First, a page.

The nurse returned five minutes later apologizing for leaving me for so long and for leaving the air conditioning on. My reply to eases the nerves was, “I just thought the mammogram wanted my nipples to be erect not relaxed.”
The nurse smiled and said, “You must be nervous I do apologise again, but try to relax.”
I was going to explain to her that my humour is relaxing me, but I thought no she wants to see what she wants to see. A miserable nervous patient worried shitless about the outcome. Yes I am, but I know humour is one way of getting through a stressful situation.
Another nurse entered the room to help prepare the machine and set it up.
So I’m looking at my future a cold bold white machine. Thinking ok please be good to me or else I’ll disconnect your wires and make me a nice microwave out of your spare parts. The machine reminded me of Metal Mickey from the children’s program in 1980’s. You could actually see it doing a dance to the Metal Mickey theme tune. Don’t ask me why but I’m looking for a comparison and Metal Mickey could do X-rays.
The nurse that had entered the room last manoeuvres’ me closer to the machine so she can position it to my breast. The machine moves up and down so I can slap my poor breasts in or on. She gives the plates a quick wipe and dry and the fun begins.
I’m only a 34B so it’s a lean in, pull and squeeze. First the side clamp of my right breast leaning into the machine with my head turned to the left and my right arm holding a handle as this contraption slowly squeezes my breast into a pancake. With the nurse controlling it with foot pedals while manhandling my breast to stay put. My poor breast wants to slide out and do a Houdini.
My mum had explained to me how painful it can be. So I was preparing for the worst where pain was concerned. But I must admit the discomfort was not that bad it was bearable.
The nurse asks me to stay still while the x-ray is taken. She steps outside while the other nurse controls the machine from a small booth near the entrance of the door.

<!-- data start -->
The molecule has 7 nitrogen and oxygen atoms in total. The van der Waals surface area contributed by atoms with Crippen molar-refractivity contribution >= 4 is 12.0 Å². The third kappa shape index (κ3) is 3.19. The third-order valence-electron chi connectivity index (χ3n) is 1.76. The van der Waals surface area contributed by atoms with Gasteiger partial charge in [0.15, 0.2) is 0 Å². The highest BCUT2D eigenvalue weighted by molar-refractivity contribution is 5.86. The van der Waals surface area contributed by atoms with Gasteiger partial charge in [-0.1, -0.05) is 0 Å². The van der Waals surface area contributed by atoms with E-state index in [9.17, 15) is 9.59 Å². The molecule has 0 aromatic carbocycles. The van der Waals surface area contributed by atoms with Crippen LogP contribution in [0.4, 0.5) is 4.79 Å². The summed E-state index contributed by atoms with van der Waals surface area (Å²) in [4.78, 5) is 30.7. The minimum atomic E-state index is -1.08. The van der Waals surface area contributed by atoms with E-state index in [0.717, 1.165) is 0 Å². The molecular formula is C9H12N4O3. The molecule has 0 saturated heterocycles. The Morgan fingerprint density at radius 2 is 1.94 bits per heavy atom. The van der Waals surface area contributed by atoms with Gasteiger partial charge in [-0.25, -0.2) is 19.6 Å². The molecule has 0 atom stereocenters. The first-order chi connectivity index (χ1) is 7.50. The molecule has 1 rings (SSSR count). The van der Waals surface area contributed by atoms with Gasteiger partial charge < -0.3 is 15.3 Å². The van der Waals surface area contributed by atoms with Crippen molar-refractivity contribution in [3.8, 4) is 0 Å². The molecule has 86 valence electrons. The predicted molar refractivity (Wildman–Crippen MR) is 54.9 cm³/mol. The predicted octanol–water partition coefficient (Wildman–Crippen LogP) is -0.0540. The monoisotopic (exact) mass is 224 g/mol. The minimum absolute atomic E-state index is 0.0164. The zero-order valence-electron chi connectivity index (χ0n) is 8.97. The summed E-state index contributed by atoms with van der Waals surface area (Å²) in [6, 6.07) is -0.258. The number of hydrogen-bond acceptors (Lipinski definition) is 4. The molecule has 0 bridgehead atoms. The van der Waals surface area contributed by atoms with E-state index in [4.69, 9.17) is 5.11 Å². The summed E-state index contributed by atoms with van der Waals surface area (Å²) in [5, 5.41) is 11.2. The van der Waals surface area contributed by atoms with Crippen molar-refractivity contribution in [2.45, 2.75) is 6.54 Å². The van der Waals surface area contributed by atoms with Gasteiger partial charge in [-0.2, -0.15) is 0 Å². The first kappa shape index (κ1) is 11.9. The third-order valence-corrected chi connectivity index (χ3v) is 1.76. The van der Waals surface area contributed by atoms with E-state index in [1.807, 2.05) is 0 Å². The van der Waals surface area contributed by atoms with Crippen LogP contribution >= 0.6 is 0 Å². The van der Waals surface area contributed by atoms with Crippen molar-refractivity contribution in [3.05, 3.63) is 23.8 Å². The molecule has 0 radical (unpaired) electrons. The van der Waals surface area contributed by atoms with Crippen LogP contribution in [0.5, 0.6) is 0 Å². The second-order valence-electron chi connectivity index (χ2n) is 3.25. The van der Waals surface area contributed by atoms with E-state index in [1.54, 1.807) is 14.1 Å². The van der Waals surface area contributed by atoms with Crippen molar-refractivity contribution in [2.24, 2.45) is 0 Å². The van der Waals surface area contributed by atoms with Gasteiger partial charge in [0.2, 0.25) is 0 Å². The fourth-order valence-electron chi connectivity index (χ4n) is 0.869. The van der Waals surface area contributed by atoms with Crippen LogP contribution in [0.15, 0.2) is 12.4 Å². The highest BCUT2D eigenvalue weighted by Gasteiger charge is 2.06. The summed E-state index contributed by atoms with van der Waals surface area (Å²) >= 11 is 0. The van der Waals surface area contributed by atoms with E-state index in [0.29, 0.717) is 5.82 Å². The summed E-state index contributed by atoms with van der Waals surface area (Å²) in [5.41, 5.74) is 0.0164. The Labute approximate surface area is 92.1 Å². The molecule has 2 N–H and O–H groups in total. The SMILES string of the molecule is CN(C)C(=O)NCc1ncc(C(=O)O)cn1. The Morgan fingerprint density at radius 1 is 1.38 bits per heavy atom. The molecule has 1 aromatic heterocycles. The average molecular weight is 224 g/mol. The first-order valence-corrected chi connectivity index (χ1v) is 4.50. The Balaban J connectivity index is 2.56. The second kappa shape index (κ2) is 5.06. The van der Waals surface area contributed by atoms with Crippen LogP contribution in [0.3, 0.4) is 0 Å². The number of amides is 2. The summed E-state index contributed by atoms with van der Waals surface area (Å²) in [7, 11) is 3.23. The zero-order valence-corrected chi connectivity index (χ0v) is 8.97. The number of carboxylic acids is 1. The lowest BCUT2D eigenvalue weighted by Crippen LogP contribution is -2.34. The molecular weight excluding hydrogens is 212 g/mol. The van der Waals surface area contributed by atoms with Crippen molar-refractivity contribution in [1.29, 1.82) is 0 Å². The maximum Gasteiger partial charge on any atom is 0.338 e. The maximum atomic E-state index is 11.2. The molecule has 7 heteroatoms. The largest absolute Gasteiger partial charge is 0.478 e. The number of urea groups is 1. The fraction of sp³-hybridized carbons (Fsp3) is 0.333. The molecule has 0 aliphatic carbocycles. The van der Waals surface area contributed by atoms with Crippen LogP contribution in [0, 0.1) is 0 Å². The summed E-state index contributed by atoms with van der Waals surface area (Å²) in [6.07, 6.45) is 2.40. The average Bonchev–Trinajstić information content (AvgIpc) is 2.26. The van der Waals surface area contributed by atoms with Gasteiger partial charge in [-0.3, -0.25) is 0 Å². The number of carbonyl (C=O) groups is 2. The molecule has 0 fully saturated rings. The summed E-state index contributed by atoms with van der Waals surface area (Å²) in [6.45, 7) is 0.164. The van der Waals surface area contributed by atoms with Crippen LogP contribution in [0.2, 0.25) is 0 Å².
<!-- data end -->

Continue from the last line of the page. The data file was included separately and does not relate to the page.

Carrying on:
I had to hold my breath because every time I took a breath my breast was fighting the plates. The only way to explain this sensation is. Grasp your hands tightly so your palms act like plates onto your breast and pull. That’s what I had to contend with through the ordeal every time I took a breath.
Then they have to do the same again, but from the top of my chest down. The machine has a way of turning so the plates are up and below rather than on a side.
So to sum it up you have squeeze it in pancake, slap it on pancake. Odd way of describing the experience, but it is exact.
Again the nurse was good with the foot pedals and said, “Just say if it is too tight? But we need it to be tight as possible so the pictures are clear”. I look at the nurse thinking do you really like manhandling woman’s boobs?
Come off it we females ask that question every time we have an examination. The cervical smear is the best one. ‘They would recognise me by my bits rather than my face.” My friend would say, but she had given birth four times so what would she expect.

Part of me just wanted to ask a load of awkward questions to see what she would do, but I thought nah leave the poor women be. She probably wouldn’t be able to handle the broad sense of humour I have. She might have taken offence if I was too direct. After all I was in a serious situation and I was supposed to be concerned. Not only that but my breast was jammed in the plates and she and the other nurse were in control of the foot pedals. I would not want that foot pedal pressed for too long.
My husband would be less than impressed with the outcome.

The same procedure was repeated on my left breast, but I could see from the computer screen facing me the breast did not look right. The right breast picture was clear with a few lines here and there where veins were. The left looked like it had white bits showing and not so transparent.

The nurse turns to me and asks, “Are you sure you do not have a history of breast cancer in the family?”
I quickly reply, “No!”

Now when they ask once it is ok, it is routine. When they ask twice you begin to let your mind run away with you. My heart begins to race a little as I focus on the image. So I say to myself ok you daft cow you know too much so calm down!